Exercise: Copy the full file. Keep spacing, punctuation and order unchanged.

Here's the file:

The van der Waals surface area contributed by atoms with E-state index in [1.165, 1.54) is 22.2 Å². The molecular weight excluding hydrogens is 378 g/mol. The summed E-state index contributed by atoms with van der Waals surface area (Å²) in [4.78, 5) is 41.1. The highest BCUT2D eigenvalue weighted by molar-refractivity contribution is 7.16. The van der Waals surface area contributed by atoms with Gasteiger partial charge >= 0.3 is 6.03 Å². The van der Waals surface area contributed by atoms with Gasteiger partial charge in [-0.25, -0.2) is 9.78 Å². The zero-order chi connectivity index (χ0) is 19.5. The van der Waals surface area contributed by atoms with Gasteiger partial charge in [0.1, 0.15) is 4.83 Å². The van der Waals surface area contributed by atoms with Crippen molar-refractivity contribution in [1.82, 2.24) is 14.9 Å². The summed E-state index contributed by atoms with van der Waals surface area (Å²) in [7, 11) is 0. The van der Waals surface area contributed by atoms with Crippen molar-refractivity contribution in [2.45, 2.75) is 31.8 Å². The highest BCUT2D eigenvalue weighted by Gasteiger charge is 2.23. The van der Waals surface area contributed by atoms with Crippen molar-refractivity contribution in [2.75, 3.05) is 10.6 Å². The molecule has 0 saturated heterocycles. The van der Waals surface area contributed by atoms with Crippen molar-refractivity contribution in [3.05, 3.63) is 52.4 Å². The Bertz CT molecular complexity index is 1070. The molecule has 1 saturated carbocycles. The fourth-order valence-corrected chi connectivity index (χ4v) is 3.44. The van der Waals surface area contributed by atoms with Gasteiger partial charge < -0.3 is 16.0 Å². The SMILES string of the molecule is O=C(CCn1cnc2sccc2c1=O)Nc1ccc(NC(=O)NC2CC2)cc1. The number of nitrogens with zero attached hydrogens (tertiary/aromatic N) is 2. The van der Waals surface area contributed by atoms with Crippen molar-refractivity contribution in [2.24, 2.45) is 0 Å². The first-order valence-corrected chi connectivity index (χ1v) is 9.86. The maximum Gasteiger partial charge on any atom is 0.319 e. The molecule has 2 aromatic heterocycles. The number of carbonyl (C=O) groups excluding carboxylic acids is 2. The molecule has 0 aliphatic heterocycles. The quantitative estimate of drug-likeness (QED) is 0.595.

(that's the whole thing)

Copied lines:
The van der Waals surface area contributed by atoms with E-state index in [1.165, 1.54) is 22.2 Å². The molecular weight excluding hydrogens is 378 g/mol. The summed E-state index contributed by atoms with van der Waals surface area (Å²) in [4.78, 5) is 41.1. The highest BCUT2D eigenvalue weighted by molar-refractivity contribution is 7.16. The van der Waals surface area contributed by atoms with Gasteiger partial charge >= 0.3 is 6.03 Å². The van der Waals surface area contributed by atoms with Gasteiger partial charge in [-0.25, -0.2) is 9.78 Å². The zero-order chi connectivity index (χ0) is 19.5. The van der Waals surface area contributed by atoms with Gasteiger partial charge in [0.1, 0.15) is 4.83 Å². The van der Waals surface area contributed by atoms with Crippen molar-refractivity contribution in [1.82, 2.24) is 14.9 Å². The summed E-state index contributed by atoms with van der Waals surface area (Å²) in [7, 11) is 0. The van der Waals surface area contributed by atoms with Crippen molar-refractivity contribution in [2.45, 2.75) is 31.8 Å². The highest BCUT2D eigenvalue weighted by Gasteiger charge is 2.23. The van der Waals surface area contributed by atoms with Crippen molar-refractivity contribution in [2.75, 3.05) is 10.6 Å². The molecule has 0 saturated heterocycles. The van der Waals surface area contributed by atoms with Crippen molar-refractivity contribution in [3.05, 3.63) is 52.4 Å². The Bertz CT molecular complexity index is 1070. The molecule has 1 saturated carbocycles. The fourth-order valence-corrected chi connectivity index (χ4v) is 3.44. The van der Waals surface area contributed by atoms with Gasteiger partial charge < -0.3 is 16.0 Å². The SMILES string of the molecule is O=C(CCn1cnc2sccc2c1=O)Nc1ccc(NC(=O)NC2CC2)cc1. The number of nitrogens with zero attached hydrogens (tertiary/aromatic N) is 2. The van der Waals surface area contributed by atoms with Crippen molar-refractivity contribution in [2.24, 2.45) is 0 Å². The first-order valence-corrected chi connectivity index (χ1v) is 9.86. The maximum Gasteiger partial charge on any atom is 0.319 e. The molecule has 2 aromatic heterocycles. The number of carbonyl (C=O) groups excluding carboxylic acids is 2. The molecule has 0 aliphatic heterocycles. The quantitative estimate of drug-likeness (QED) is 0.595.